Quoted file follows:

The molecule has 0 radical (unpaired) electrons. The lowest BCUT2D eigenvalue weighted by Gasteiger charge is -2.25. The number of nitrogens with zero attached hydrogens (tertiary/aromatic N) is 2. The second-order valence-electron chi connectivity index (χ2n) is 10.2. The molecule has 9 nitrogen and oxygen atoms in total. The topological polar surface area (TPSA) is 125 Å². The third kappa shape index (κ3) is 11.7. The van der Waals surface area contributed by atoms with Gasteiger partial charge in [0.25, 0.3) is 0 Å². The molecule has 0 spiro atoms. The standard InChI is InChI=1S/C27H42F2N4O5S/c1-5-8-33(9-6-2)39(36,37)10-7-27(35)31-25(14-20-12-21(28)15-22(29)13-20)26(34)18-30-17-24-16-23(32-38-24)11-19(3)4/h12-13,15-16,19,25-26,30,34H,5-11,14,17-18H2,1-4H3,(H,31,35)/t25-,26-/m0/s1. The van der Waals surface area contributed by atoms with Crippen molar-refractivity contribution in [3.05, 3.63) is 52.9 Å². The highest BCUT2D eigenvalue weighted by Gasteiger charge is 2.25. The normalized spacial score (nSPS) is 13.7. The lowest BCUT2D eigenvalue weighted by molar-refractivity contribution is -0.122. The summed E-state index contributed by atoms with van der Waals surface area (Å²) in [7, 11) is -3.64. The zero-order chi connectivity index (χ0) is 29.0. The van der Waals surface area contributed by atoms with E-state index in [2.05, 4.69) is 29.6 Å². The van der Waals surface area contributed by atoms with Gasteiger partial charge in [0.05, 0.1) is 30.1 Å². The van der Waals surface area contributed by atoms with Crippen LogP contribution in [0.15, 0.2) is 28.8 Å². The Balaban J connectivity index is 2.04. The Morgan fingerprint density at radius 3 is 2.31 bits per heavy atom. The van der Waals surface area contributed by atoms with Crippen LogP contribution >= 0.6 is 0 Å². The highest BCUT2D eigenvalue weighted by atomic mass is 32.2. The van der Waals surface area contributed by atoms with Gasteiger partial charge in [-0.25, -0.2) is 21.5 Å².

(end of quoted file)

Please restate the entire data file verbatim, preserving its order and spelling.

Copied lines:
The molecule has 0 radical (unpaired) electrons. The lowest BCUT2D eigenvalue weighted by Gasteiger charge is -2.25. The number of nitrogens with zero attached hydrogens (tertiary/aromatic N) is 2. The second-order valence-electron chi connectivity index (χ2n) is 10.2. The molecule has 9 nitrogen and oxygen atoms in total. The topological polar surface area (TPSA) is 125 Å². The third kappa shape index (κ3) is 11.7. The van der Waals surface area contributed by atoms with Gasteiger partial charge in [0.25, 0.3) is 0 Å². The molecule has 0 spiro atoms. The standard InChI is InChI=1S/C27H42F2N4O5S/c1-5-8-33(9-6-2)39(36,37)10-7-27(35)31-25(14-20-12-21(28)15-22(29)13-20)26(34)18-30-17-24-16-23(32-38-24)11-19(3)4/h12-13,15-16,19,25-26,30,34H,5-11,14,17-18H2,1-4H3,(H,31,35)/t25-,26-/m0/s1. The van der Waals surface area contributed by atoms with Crippen molar-refractivity contribution in [3.05, 3.63) is 52.9 Å². The highest BCUT2D eigenvalue weighted by Gasteiger charge is 2.25. The normalized spacial score (nSPS) is 13.7. The lowest BCUT2D eigenvalue weighted by molar-refractivity contribution is -0.122. The summed E-state index contributed by atoms with van der Waals surface area (Å²) in [7, 11) is -3.64. The zero-order chi connectivity index (χ0) is 29.0. The van der Waals surface area contributed by atoms with E-state index in [2.05, 4.69) is 29.6 Å². The van der Waals surface area contributed by atoms with Gasteiger partial charge in [0.05, 0.1) is 30.1 Å². The van der Waals surface area contributed by atoms with Crippen LogP contribution in [0.15, 0.2) is 28.8 Å². The Balaban J connectivity index is 2.04. The Morgan fingerprint density at radius 3 is 2.31 bits per heavy atom. The van der Waals surface area contributed by atoms with Crippen LogP contribution >= 0.6 is 0 Å². The highest BCUT2D eigenvalue weighted by atomic mass is 32.2. The van der Waals surface area contributed by atoms with Gasteiger partial charge in [-0.25, -0.2) is 21.5 Å².